Gallbladder Disease

Crohn's disease can increase the risk of problems with the gallbladder.

The gallbladder is a small organ that stores bile, a fluid the body uses to break down fat in foods. Bile is produced in the liver and stored in the gallbladder until needed in the intestines. When someone eats, the gallbladder releases bile, which then makes its way into the small intestine.

Crohn's disease can interfere with the body's ability to reabsorb bile salts from the digestive system. This can cause a significant increase in the risk of problems with the gallbladder.

These problems include the formation of hard deposits—called gallstones—within the gallbladder. Although the stones don’t always cause problems, they can cause complications, such as inflammation of the gallbladder (cholecystitis), infection, and pain.

Gallbladder problems may require their own treatment. This can include fasting, drug treatment, and even surgery to remove the gallbladder. The gallbladder isn’t essential to the body's function and can be safely removed to prevent chronic problems. The risk is higher for Crohn's sufferers who are older than 60, and in those who have had multiple surgeries, especially where the small and large intestines meet.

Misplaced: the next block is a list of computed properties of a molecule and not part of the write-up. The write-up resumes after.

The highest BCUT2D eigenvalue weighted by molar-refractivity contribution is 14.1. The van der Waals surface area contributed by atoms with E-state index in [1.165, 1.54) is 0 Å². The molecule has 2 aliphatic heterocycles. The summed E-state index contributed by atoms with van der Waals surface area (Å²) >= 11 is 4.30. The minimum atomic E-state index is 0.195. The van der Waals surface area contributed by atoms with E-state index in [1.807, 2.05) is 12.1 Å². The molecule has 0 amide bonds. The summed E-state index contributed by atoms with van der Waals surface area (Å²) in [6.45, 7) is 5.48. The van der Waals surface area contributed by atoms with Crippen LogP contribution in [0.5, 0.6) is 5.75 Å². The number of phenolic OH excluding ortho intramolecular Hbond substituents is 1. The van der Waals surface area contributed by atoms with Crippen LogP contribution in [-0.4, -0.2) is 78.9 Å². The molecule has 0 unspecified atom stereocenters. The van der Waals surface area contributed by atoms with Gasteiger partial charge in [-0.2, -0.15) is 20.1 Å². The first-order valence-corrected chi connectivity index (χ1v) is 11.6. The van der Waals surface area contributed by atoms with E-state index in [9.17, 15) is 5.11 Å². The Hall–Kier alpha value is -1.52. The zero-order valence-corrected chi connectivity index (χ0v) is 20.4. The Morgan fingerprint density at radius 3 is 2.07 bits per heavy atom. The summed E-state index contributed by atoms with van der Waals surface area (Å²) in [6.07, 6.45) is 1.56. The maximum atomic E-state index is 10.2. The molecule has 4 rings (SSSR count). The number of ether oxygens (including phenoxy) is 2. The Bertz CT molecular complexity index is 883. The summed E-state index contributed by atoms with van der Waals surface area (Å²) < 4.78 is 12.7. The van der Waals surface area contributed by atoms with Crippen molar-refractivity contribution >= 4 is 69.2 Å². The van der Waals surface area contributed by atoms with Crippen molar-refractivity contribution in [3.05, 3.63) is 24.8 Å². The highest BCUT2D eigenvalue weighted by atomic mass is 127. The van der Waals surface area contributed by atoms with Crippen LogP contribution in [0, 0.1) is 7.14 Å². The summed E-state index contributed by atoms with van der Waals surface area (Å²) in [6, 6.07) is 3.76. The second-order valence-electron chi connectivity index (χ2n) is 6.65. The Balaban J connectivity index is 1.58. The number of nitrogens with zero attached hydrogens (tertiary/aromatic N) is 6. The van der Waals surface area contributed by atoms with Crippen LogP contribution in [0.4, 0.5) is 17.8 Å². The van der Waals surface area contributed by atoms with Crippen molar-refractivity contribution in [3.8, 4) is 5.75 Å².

Surgery is a common treatment for people with Crohn's disease. As many as three out of four people with Crohn's will undergo surgical treatments to help them deal with the disease, according to the Mayo Clinic. A lot of these people will have to have multiple surgeries.

Procedures can involve widening areas of the digestive system that have narrowed from the disease, removing diseased portions of tissue, and reconnecting healthy ones. Or, in more severe cases, removal of the entire colon (large intestine) and rectum may be necessary.

Crohn's sufferers who have had a significant part of their small intestine (the section called the ileum, which reabsorbs bile salts from the digestive tract) removed have more chance of problems with their gallbladder, says Dr. R. Balfour Sartor,  professor of medicine, microbiology and immunology at the University of North Carolina at Chapel Hill. “It's usually a pretty good (section) of the ileum, usually two feet or more,” says Dr. Sartor, who is also the Crohn’s & Colitis Foundation of America’s chief medical adviser.